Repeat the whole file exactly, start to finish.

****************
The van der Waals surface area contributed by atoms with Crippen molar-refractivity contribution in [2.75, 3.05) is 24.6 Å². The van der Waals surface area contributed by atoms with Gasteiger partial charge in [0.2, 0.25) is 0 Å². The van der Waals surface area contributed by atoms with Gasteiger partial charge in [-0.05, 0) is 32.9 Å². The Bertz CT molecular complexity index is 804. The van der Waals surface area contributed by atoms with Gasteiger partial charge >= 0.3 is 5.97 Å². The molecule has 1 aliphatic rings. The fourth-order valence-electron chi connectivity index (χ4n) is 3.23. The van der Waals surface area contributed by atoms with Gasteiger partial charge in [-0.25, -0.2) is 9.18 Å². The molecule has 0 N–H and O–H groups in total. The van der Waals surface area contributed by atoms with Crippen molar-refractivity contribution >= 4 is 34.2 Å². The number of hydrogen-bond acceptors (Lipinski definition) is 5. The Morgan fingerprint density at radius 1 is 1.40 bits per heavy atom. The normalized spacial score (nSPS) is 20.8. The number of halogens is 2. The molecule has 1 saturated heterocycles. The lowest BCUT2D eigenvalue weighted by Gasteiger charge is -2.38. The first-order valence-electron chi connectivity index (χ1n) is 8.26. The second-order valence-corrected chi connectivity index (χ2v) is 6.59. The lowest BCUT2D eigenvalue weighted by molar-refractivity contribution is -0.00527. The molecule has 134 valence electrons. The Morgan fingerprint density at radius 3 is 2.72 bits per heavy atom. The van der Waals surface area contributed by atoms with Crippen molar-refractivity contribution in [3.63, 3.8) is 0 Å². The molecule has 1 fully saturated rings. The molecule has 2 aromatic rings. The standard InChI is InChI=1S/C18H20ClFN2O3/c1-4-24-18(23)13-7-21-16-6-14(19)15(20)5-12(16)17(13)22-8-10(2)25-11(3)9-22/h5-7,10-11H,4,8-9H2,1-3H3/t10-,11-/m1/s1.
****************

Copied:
The van der Waals surface area contributed by atoms with Crippen molar-refractivity contribution in [2.75, 3.05) is 24.6 Å². The van der Waals surface area contributed by atoms with Gasteiger partial charge in [0.2, 0.25) is 0 Å². The van der Waals surface area contributed by atoms with Gasteiger partial charge in [-0.05, 0) is 32.9 Å². The Bertz CT molecular complexity index is 804. The van der Waals surface area contributed by atoms with Gasteiger partial charge >= 0.3 is 5.97 Å². The molecule has 1 aliphatic rings. The fourth-order valence-electron chi connectivity index (χ4n) is 3.23. The van der Waals surface area contributed by atoms with Gasteiger partial charge in [-0.25, -0.2) is 9.18 Å². The molecule has 0 N–H and O–H groups in total. The van der Waals surface area contributed by atoms with Crippen molar-refractivity contribution >= 4 is 34.2 Å². The number of hydrogen-bond acceptors (Lipinski definition) is 5. The Morgan fingerprint density at radius 1 is 1.40 bits per heavy atom. The normalized spacial score (nSPS) is 20.8. The number of halogens is 2. The molecule has 1 saturated heterocycles. The lowest BCUT2D eigenvalue weighted by Gasteiger charge is -2.38. The first-order valence-electron chi connectivity index (χ1n) is 8.26. The second-order valence-corrected chi connectivity index (χ2v) is 6.59. The lowest BCUT2D eigenvalue weighted by molar-refractivity contribution is -0.00527. The molecule has 134 valence electrons. The Morgan fingerprint density at radius 3 is 2.72 bits per heavy atom. The van der Waals surface area contributed by atoms with Crippen molar-refractivity contribution in [3.63, 3.8) is 0 Å². The molecule has 1 fully saturated rings. The molecule has 2 aromatic rings. The standard InChI is InChI=1S/C18H20ClFN2O3/c1-4-24-18(23)13-7-21-16-6-14(19)15(20)5-12(16)17(13)22-8-10(2)25-11(3)9-22/h5-7,10-11H,4,8-9H2,1-3H3/t10-,11-/m1/s1.